Doll makers cast personalities // Porcelain hobbyists shape a business

Published April 22, 1990|Updated July 6, 2006

First, Mary Johnson oiled the leg. She dabbed paint on the thigh, the shin and the top of the foot and smeared it like rouge. She set the leg down to dry, then picked up a head. Using a toothpick, she meticulously removed a wad of wax from the corner of a sparkling green eye. Don't be revolted.

Mary Johnson isn't engaging in some macabre ceremony.

She's making a porcelain doll, with a translucent complexion, soft red hair, a fringe of eyelashes and delicately colored, glossy lips.

Mrs. Johnson is one of nearly 30 hobbyists who will spend about $100 and hundreds of hours to make classic porcelain dolls for their children, their grandchildren and themselves. In the process, these hobbyists provide the bread and butter for a growing doll-making company in the Sunshine Grove Commerce Center.

The hobbyists gather almost daily at Barbara's Doll Shoppe, where they sand, buff and paint the porcelain pieces they will assemble into dolls. Giving them step-by-step instructions are Barbara Cagle, founder of the business, and her partner, Rosann Ruck.

Mrs. Johnson works on her projects at the shop as often as three times a week. Most days, she's joined by her neighbor and friend, Salone Bowen. "That's all we do, spend time here," Mrs. Johnson said. "Sometimes we have to get up in the middle of the night to do the ironing.

"But, (doll making) is the most pleasant thing. You sure forget your problems when you sit here and work on dolls."

The hobbyists will not get any argument from Mrs. Cagle and Mrs. Ruck.

The two women, who conduct the doll-making classes, also sell porcelain dolls they have made, serve as doll-part suppliers, repair broken dolls, sew doll clothing and exhibit dolls in state doll shows.

They say they always work six days a week, sometimes seven.

"I can see myself doing this forever," Mrs. Ruck says. "I can't see myself not doing it.

"I worked in offices, in a bank _ mostly secretarial work. I have spent all my life saying, "I wish I could make a living at something I like to do.' Then I took my first class from Barbara (Cagle), and from the first lesson I was totally addicted.

"This isn't even like a real job to me. I'm doing what I love to do."

Mrs. Cagle says she has made ceramic items for years. She owned a ceramic shop in Georgia. "That sort of led to dolls. I made my first doll in 1978."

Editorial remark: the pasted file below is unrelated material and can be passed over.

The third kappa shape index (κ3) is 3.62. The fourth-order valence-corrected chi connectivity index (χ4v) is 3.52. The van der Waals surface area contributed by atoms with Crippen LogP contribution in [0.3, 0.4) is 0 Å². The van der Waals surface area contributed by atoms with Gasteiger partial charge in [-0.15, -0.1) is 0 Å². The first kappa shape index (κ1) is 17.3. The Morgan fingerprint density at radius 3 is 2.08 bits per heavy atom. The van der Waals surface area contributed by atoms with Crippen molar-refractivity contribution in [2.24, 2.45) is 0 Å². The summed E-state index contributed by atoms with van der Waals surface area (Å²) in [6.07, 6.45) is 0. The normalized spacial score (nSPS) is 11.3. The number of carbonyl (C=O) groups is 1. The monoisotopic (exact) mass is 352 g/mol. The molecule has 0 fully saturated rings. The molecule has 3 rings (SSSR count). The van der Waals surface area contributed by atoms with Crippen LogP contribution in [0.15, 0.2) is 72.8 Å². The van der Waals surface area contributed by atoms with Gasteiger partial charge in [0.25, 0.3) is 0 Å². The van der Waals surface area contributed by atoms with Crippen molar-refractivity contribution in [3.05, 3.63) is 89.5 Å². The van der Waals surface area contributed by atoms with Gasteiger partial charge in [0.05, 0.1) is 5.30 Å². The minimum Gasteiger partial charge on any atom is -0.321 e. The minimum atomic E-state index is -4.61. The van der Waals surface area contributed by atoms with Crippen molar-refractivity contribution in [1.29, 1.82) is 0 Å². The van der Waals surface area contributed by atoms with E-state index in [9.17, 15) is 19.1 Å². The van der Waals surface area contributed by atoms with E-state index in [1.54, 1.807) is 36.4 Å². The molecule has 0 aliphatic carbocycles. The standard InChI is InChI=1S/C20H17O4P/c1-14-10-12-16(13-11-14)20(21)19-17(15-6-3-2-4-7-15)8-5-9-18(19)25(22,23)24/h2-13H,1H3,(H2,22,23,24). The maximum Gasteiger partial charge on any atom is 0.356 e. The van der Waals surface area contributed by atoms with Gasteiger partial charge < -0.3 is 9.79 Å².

About 15 months ago, she opened Barbara's Doll Shoppe in Brooksville. More recently, she and Mrs. Ruck moved the shop and workroom to a complex near Sunshine Grove Road.

There, they keep several hundred reproduction molds, used to cast doll heads, hands, arms, legs and trunks that are authorized copies of specially designed dolls. They "soft-fire" the pieces in a kiln for about six hours, clean them, then "porcelain-fire" them for 12 to 15 hours in the kiln set at about 2,300 degrees. Following that, the pieces are sanded, painted and "soft-fired" again. Finally, the parts are assembled, the eyes glued in, the lashes pasted on, the wigs affixed and the completed dolls dressed.

Some are reproductions of antique dolls, with fragile, jointed bodies and elegant lace and velvet dresses. Some are reproductions of best-selling designer dolls with sleep-scrunched faces, the pursed lips of a spoiled child or the graceful fingers of a pianist. The completed dolls, depending on the size, sell for up to several hundred dollars.

The cost is based on the value of the design, the time-consuming work, the quality of the parts and the attention to detail.

Porcelain is a challenging medium to work with, Mrs. Cagle says. "Porcelain has a memory," Mrs. Cagle says. "When you work with it (in its initial stages before it has been hard-fired), if you squeeze it, you sometimes find that when it's in the kiln, it may be back to (the shape) where you squished it.

"And, working with porcelain, I've learned patience. You cannot rush porcelain."

The two women organize their doll-making jobs like an assembly line. They sand and clean the pieces at one point, sew clothes at another, then paint faces and bodies.

"I love to have the dolls lined up, one right after another, and then paint a whole row of faces," Mrs. Cagle says.

"The dolls have no personality to me until you put the face on and the wig. Then I find myself holding the doll up and talking to it. "Aren't you just the cutest thing!' "

Classes are offered at the shop on Monday, Wednesday, Thursday and Saturday mornings, and on Tuesday afternoons.